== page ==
Camille Bilodeau ’20, a doctoral student in chemical and biological engineering, is focused on finding ways to purify proteins and manufacture them on a large scale, which could lead to the development of medications that are less contaminated and more effective.
“In the past few decades, a new class of medicines emerged that involves engineering proteins that are similar to proteins your body already makes. These medicines have proven to be really powerful — they can often treat very complex diseases with few side effects. Contaminants in current medicines from the manufacturing process can harm patients that are often already sick, so it's important to develop efficient and robust methods for purifying proteins.” Learn more.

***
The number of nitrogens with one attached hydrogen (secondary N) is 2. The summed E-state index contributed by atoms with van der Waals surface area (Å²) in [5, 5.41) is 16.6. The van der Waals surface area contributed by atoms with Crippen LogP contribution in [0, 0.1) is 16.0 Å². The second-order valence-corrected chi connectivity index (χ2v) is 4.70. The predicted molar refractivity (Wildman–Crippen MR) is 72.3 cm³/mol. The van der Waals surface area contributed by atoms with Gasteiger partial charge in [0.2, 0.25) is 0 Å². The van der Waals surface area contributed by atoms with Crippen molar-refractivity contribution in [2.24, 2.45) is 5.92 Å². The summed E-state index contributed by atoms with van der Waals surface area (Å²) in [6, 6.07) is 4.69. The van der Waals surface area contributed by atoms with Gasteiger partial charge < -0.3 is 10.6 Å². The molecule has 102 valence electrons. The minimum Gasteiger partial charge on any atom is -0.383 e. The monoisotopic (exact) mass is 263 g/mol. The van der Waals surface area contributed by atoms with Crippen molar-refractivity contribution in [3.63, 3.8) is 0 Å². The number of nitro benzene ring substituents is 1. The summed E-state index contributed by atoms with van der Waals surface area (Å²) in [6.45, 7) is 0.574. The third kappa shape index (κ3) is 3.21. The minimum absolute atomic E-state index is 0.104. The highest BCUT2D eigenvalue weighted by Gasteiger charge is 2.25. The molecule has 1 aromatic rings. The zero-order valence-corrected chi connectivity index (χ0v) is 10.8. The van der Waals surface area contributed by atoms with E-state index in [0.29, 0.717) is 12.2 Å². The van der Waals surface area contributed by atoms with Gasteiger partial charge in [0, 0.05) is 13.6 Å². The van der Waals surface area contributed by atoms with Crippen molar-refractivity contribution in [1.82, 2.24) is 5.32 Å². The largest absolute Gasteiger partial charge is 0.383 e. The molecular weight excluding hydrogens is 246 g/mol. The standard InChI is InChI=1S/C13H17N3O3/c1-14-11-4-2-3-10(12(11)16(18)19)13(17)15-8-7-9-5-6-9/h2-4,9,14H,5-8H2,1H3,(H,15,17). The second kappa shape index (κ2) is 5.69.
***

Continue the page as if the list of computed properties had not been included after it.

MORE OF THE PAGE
Daniel Schwank ’20, an undergraduate student in industrial and management engineering, is using virtual reality (VR) to develop a way to visualize manufacturing processes, which could ultimately reduce the number of errors that occur once the production of a good formally begins.
“Manufacturing facilities usually require a lot of resources to get set up and operate, and small mistakes in design could be costly. My goal is to create and simulate manufacturing processes in the VR space before actual production begins. Engineers, managers, sponsors, and customers can then visualize the facility without physically being there, which ultimately saves time and resources.”